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WOW ! This is a huge protest... look at the pics in the link. 30 thousand demonstrating. Middle East is falling apart.

Egyptian police clashed with anti-government demonstrators as thousands took to the streets demanding an end to President Hosni Mubarak's decades-old rule.

Officials say three people have died in the unrest. Two protesters were killed during a demonstration in Suez while a police officer in Cairo died from his injuries.

In Cairo, police fired tear gas and used water cannons Tuesday on rock-throwing demonstrators. At one point, demonstrators climbed on top of an armored police vehicle. Another protest erupted in Alexandria, where demonstrators shouted anti-Mubarak slogans.

The protests - reported by foreign media to be Egypt's largest in years - began peacefully.

Egyptians have been calling for political and economic reforms in protests inspired by demonstrations in Tunisia that led to the ouster of that country's president this month. The rallies are taking place despite government warnings that demonstrators could be arrested.

The rallies were promoted online by groups that say they speak for young Egyptians frustrated with the kind of poverty and oppression that triggered Tunisia's unrest.

Activists from Egypt's Kifaya (Enough) movement - a coalition of government opponents - and the 6th of April Youth Movement organized the protests on the Facebook andTwitter social networking websites. Western news reports said Twitter appeared to be blocked in Egypt later Tuesday.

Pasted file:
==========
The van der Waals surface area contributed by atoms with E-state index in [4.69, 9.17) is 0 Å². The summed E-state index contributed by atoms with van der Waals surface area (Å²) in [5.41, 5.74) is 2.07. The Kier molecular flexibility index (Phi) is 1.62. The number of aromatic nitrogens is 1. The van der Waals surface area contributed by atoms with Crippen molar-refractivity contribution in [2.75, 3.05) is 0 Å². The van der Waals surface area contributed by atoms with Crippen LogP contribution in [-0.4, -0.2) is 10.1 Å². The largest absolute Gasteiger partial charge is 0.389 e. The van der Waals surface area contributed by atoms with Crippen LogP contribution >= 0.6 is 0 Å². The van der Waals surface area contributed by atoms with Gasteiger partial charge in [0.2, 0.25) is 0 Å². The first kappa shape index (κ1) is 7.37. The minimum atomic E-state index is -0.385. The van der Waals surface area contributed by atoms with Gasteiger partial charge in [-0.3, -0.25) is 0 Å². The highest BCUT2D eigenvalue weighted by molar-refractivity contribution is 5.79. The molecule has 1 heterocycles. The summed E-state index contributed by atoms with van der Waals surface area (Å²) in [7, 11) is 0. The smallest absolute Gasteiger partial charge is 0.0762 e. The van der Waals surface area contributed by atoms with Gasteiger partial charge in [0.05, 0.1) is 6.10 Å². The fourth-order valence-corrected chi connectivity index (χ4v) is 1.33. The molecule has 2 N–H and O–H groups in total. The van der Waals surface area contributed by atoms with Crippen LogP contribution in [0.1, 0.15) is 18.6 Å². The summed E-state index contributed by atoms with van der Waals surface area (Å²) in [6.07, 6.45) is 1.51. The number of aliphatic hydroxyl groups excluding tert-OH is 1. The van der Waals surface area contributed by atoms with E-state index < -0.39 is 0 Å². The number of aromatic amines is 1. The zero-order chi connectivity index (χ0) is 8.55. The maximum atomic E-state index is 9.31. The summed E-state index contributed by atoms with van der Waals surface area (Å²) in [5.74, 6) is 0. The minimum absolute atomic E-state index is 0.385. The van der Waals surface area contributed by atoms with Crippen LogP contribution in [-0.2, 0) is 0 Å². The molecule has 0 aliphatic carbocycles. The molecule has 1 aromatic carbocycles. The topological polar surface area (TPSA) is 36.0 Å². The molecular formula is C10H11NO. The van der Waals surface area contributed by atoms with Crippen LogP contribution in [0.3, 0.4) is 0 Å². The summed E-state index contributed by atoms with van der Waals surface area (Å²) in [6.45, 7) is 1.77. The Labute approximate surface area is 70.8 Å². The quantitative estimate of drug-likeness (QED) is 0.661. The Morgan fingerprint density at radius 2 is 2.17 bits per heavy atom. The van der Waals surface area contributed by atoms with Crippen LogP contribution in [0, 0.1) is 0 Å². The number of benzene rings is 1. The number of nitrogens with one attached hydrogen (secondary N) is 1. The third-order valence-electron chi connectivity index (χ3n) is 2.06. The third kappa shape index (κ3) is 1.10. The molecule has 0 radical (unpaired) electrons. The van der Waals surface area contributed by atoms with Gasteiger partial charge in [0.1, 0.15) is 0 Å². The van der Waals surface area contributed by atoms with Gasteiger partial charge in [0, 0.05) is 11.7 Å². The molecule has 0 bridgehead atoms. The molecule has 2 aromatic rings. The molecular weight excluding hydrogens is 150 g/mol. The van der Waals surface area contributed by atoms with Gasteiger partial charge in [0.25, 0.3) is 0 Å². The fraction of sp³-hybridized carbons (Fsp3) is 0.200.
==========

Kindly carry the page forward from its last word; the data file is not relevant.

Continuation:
Legal parties, such as the liberal Wafd, as well as the banned Muslim Brotherhood - Egypt's largest and best organized opposition group - have not formally endorsed the demonstrations, but said some of their members would take part.

Emergency laws in place since 1981 outlaw demonstrations without prior permission. Opposition groups say they have been denied such permits, and Egyptian security forces have a track record of dealing violently with protesters.

U.S. Secretary of State Hillary Clinton said Tuesday that Washington supports the "fundamental right of expression and assembly," but she urged Egyptians to refrain from violence.

The rallies were planned to coincide with a national holiday honoring the police, a key force in keeping President Mubarak in power for nearly 30 years.

Since Tunisia's anti-government protests, at least five Egyptians have attempted suicide by self-immolation, imitating the young Tunisian whose burning death in December first galvanized protesters there.

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If civil unrest happens in Egypt, that will probably end badly for us. Civil unrest in Muslim countries is likely to end up with fundamentalists in power as opposed to those seeking democracy. I think Iraq has shown that, while a dictatorship is bad for it's citizens, it is more stable as a world player than fundamentalist theocracies.
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